Troubleshooters to be sent in to help problem families

David Cameron will outline plans for a network of “troubleshooters” to give more focused support to England’s most troubled families.

The PM will say many will get targeted support with their own family worker – rather than dealing a “string of well-meaning, disconnected officials”.

He has promised to turn around the lives of 120,000 families by 2015.

But Labour said ministers had cut back Family Intervention Projects and work councils had been doing on the issue.

Under the government’s measure, families need to meet five out of seven criteria, including truanting children, parents with addiction and anti-social behaviour, to be classified as “troubled”.

‘Ruining their lives’

It is diverting £448m from existing departmental budgets over four years to pay for a network of people who will identify families in need of help, make sure they get access to the right services and that action is taken.

They will be hired by local councils and will report progress to Louise Casey, the newly appointed head of the Troubled Families Team.

Communities Secretary Eric Pickles told the BBC: “What we’ve found is, if we force agencies from the probation service through to the NHS, through to social workers, housing officers and beyond – to have one of those officers in charge of the family, co-ordinating the approach to get the kids into school, to get folks off benefit into work and to cut down on anti-social behaviour, that does seem to work and we want to roll it out across the nation.”

He said while it was “conventional wisdom” that many of these families would refuse and are beyond help “what we have found is where a number of leading authorities have been able to bring the different agencies together, they were able to confront these families, they weren’t able to dodge between the different agencies and we were able to be frank with them that they were ruining their lives”.

In a speech in Birmingham, Mr Cameron will call for “leadership at the top, action in councils and results on the ground” to tackle the problem.

Ministers are modelling their strategy on the family intervention project adopted by the last Labour government in which a single social worker is sent in to gain an overview of the problems facing a family and to recommend the best course of action.

The prime minister will say this intensive approach can “work wonders” for families but social workers need help to get a foot in the door in the first place.

He will say family workers will “see the family as a whole and get a plan of action together, agreed with the family”.

“This will often be basic, practical things that are the building blocks of an orderly home and a responsible life. These things do not always cost a lot but they make all the difference.”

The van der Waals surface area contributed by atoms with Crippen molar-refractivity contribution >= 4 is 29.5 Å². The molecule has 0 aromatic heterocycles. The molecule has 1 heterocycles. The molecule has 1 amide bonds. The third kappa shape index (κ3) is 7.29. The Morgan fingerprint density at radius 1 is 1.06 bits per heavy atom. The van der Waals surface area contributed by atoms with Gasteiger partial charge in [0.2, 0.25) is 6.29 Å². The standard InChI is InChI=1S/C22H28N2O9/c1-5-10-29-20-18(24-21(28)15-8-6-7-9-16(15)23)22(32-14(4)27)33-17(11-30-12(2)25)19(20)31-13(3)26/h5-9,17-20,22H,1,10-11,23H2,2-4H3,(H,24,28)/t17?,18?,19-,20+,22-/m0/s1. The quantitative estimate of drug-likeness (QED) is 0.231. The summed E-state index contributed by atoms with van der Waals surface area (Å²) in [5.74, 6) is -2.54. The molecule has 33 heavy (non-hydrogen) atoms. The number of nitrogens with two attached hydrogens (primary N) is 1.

“And they will get on top of the services, sorting out – and sometimes fending off – the 28 or more different state services that come calling at the door. Not a string of well-meaning, disconnected officials who end up treating the symptoms and not the causes but a clear hard-headed recognition of how the family is going wrong – and what the family members themselves can do to take responsibility.”

Drug abuse

Mr Cameron says he will “demand results” from councils in return for the extra cash and say troubleshooters will be paid by results – success determined by whether levels of crime and truancy fall in targeted areas.

While the definition and number of troubled families has never been confirmed, a report last year by “family champion” Emma Harrison suggested there were 125,000 families who had never worked and from whom a lot of social problems stem.

Ministers say families suffering problems such as drug and alcohol abuse, mental illness, poverty and anti-social behaviour, are costing the state an estimated £9bn a year in terms of spending on the NHS, the police and social services.

Most support for families is now provided through local authorities, although sometimes contracted out to other organisations. However funding for early intervention grants has been cut by more than 10%.

For Labour, Gloria De Piero said she welcomed any support provided to local authorities in tackling the problem.

But she added: “There is only so much a network of ‘trouble-shooters’ can achieve when family intervention projects in practice have been cut back and the ring-fence removed for local projects already working with families on the ground.

“In addition, the government has torn up Labour’s total place programme, which was bringing together all of the local agencies needed to provide services to families, and saved money, setting this work back.

“This is important work but if David Cameron demands results from local authorities, whilst pulling the carpet from beneath them while reforms are being shelved, this could be a wasted opportunity to properly expand Labour’s family intervention policies.”